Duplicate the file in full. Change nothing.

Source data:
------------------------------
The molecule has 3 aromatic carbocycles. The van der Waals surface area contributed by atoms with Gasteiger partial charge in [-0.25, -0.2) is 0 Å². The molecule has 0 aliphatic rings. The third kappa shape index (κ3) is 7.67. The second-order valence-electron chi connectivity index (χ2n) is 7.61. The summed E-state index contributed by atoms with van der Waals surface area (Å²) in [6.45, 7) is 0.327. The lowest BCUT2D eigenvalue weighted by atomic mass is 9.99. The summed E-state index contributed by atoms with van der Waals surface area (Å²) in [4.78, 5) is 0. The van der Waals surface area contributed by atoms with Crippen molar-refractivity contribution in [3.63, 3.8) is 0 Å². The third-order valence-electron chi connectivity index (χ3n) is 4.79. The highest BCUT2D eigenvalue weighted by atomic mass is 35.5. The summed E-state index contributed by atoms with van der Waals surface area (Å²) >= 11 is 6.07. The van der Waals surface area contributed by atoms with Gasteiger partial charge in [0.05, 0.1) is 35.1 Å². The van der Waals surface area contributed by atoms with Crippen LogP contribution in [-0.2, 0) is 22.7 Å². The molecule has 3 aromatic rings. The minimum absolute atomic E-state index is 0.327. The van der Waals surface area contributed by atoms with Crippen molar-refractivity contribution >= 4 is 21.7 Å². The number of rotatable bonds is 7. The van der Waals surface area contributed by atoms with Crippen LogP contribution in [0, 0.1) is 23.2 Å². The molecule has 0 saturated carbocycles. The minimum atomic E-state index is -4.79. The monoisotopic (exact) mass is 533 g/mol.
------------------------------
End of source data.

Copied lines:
The molecule has 3 aromatic carbocycles. The van der Waals surface area contributed by atoms with Gasteiger partial charge in [-0.25, -0.2) is 0 Å². The molecule has 0 aliphatic rings. The third kappa shape index (κ3) is 7.67. The second-order valence-electron chi connectivity index (χ2n) is 7.61. The summed E-state index contributed by atoms with van der Waals surface area (Å²) in [6.45, 7) is 0.327. The lowest BCUT2D eigenvalue weighted by atomic mass is 9.99. The summed E-state index contributed by atoms with van der Waals surface area (Å²) in [4.78, 5) is 0. The van der Waals surface area contributed by atoms with Crippen molar-refractivity contribution in [3.63, 3.8) is 0 Å². The third-order valence-electron chi connectivity index (χ3n) is 4.79. The highest BCUT2D eigenvalue weighted by atomic mass is 35.5. The summed E-state index contributed by atoms with van der Waals surface area (Å²) >= 11 is 6.07. The van der Waals surface area contributed by atoms with Gasteiger partial charge in [0.05, 0.1) is 35.1 Å². The van der Waals surface area contributed by atoms with Crippen LogP contribution in [-0.2, 0) is 22.7 Å². The molecule has 3 aromatic rings. The minimum absolute atomic E-state index is 0.327. The van der Waals surface area contributed by atoms with Crippen molar-refractivity contribution >= 4 is 21.7 Å². The number of rotatable bonds is 7. The van der Waals surface area contributed by atoms with Crippen LogP contribution in [0, 0.1) is 23.2 Å². The molecule has 0 saturated carbocycles. The minimum atomic E-state index is -4.79. The monoisotopic (exact) mass is 533 g/mol.